Bac­teria are a per­va­sive and elu­sive bunch. Sci­en­tists esti­mate that between 10 mil­lion and 1 bil­lion dif­ferent micro­bial species pop­u­late the world, yet only a handful of them have so far been iden­ti­fied. Why? Because the over­whelming majority of microbes refuse to grow in the lab­o­ra­tory. This is despite decades of sci­en­tists’ best efforts at coaxing the micro­scopic organ­isms into action.

Slava Epstein, a biology pro­fessor at North­eastern Uni­ver­sity, has ded­i­cated his career to coming up with alter­na­tive methods for cul­ti­vating bac­teria. His favorite strategy, so to speak, is to take the lab bench into the wild. In nature, bac­teria are exposed to a host of nutri­ents and sup­portive chem­i­cals that help them grow. But sci­en­tists don’t know what they all are. This way, he explained, nature can work its secrets without him having to know what they are. So far, the devices he’s used incor­po­rate per­me­able mem­branes that allow sequestered bac­teria to be exposed to the nutri­ents and mol­e­cules of their native environment.

But a problem has remained: Nat­ural com­pe­ti­tion between species, even in the wild, has lim­ited the number of species Epstein can suc­cess­fully iso­late this way. A few years ago he and his col­lab­o­rator Yoshiteru Aoi at Hiroshima Uni­ver­sity in Japan began to fan­ta­size about a device that would permit just a single bac­te­rial cell to enter. Once inside, this cell would pro­lif­erate as in his other devices, but here it would be free of com­pe­ti­tion from other species. It would pro­vide a pure sample—just one species.

But cre­ating that fan­tas­tical device pre­sented a chal­lenge to the team of biol­o­gists. Enter Edgar Goluch, DiP­i­etro assis­tant pro­fessor in the Depart­ment of Chem­ical Engi­neering at North­eastern. “Without Ed,” Epstein said, “we wouldn’t have been able to do anything.”

Goluch’s lab is focused on cre­ating microflu­idic devices for detecting var­ious bio­log­ical enti­ties, be it a bac­te­rial cell or an enzy­matic mol­e­cule. In 2012, he and Epstein teamed up to make the fan­tasy device a reality. With funding from a Tier 1 Inter­dis­ci­pli­nary Research Grant form Northeastern’s Office of the Provost, the duo man­aged to make a series of pro­to­type devices.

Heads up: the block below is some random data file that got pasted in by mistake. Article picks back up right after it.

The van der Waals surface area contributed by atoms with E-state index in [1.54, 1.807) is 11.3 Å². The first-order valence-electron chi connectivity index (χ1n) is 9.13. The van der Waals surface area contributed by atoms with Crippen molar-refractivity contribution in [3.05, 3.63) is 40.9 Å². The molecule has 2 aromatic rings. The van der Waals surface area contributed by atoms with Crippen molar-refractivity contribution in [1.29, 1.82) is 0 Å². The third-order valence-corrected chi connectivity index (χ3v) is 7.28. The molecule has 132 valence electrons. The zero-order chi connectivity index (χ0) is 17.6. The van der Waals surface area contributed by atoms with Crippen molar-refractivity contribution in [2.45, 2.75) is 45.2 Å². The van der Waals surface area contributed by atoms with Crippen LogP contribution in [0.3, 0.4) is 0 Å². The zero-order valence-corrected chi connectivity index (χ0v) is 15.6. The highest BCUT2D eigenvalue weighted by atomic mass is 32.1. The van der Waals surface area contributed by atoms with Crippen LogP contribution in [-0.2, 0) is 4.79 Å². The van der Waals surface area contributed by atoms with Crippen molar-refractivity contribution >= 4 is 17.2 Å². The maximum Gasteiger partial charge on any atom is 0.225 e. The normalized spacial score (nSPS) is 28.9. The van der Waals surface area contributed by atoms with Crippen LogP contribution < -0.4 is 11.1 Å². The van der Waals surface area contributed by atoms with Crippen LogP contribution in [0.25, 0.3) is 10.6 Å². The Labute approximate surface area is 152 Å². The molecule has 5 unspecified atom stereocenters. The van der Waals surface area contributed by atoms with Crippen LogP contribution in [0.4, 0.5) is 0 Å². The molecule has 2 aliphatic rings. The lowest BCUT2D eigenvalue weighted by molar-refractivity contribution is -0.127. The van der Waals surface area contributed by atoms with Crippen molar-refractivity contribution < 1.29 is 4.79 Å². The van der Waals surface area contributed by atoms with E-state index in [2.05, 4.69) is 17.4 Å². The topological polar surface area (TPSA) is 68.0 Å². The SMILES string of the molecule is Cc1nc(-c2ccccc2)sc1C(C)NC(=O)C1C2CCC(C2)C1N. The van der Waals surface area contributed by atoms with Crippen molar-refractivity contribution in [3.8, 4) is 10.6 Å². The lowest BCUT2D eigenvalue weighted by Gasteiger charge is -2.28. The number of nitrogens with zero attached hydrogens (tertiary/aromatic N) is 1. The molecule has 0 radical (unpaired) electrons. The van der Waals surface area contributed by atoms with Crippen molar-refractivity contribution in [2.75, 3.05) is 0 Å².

The device devel­oped by Goluch’s team con­sists of an inner food chamber and a micro­scopic con­stric­tion through which only a single bac­te­rial cell can pass. Photo cour­tesy of Edgar Goluch.

Think of a five lane highway going down to one lane,” Goluch explained. “That’s essen­tially what this does only for bac­teria.” The tiny device con­sists of an inner chamber con­taining a food source, to which the only access is a micro­scopic pas­sageway just slightly nar­rower than a single cell.

The pas­sageway is so small that the first cell to enter it gets stuck, blocking entry by any other cell or species. The trapped cell is still able to pro­lif­erate, how­ever, and when it does it fills up the inner chamber with a pure, single-​​species sample. “Who­ever gets there first wins and gets all the stuff inside,” Goluch said.

In a paper released Monday in the journal PLOS ONE, the team demon­strates the device’s ability to sep­a­rate mix­tures of cell types. In one exper­i­ment, the researchers sep­a­rated two dif­ferent bac­te­rial species whose cells are slightly dif­ferent sizes—E. coli and P. auerug­i­nosa. In a second exper­i­ment, they iso­lated a com­bi­na­tion of sim­i­larly sized but dif­fer­ently shaped species that com­monly show up together in the marine envi­ron­ment—Roseobacter sp. And Pscy­hoser­pens sp. Finally, they used the device to sep­a­rate cells of the same species that had been dif­fer­en­tially tagged to glow either red or green. This exper­i­ment val­i­dates the hypoth­esis that the cells grown inside the food chamber are daugh­ters of the single cell caught in the entryway.

Next week, Epstein will take the pro­to­types to Green­land for their first taste of real-​​world experimentation.

In the mean­time, funding from an Instru­ment Devel­op­ment Bio­log­ical Research Grant from the National Sci­ence Foun­da­tion will enable Goluch and his team of engi­neers to begin opti­mizing the device and its man­u­fac­ture. Cur­rently, they use a tem­plate to lay down the ini­tial archi­tec­ture and must then drill each indi­vidual micrometer-​​wide hole. But in order for the approach to really work, Epstein and Aoi would need many, many samples.

We’d like to throw these into any envi­ron­ment on the planet,” Epstein said. “The deep ocean, under the soil, into a pond.” In order to reach that kind of range, Goluch is working with a number of industry part­ners to stream­line and scale the fab­ri­ca­tion process.

The ben­efit will be the same: “It sim­pli­fies cul­ti­va­tion to the max­imum extent pos­sible,” Epstein said. “We don’t have to do any­thing, just build the devices and throw them into the envi­ron­ment. Nature does the rest.”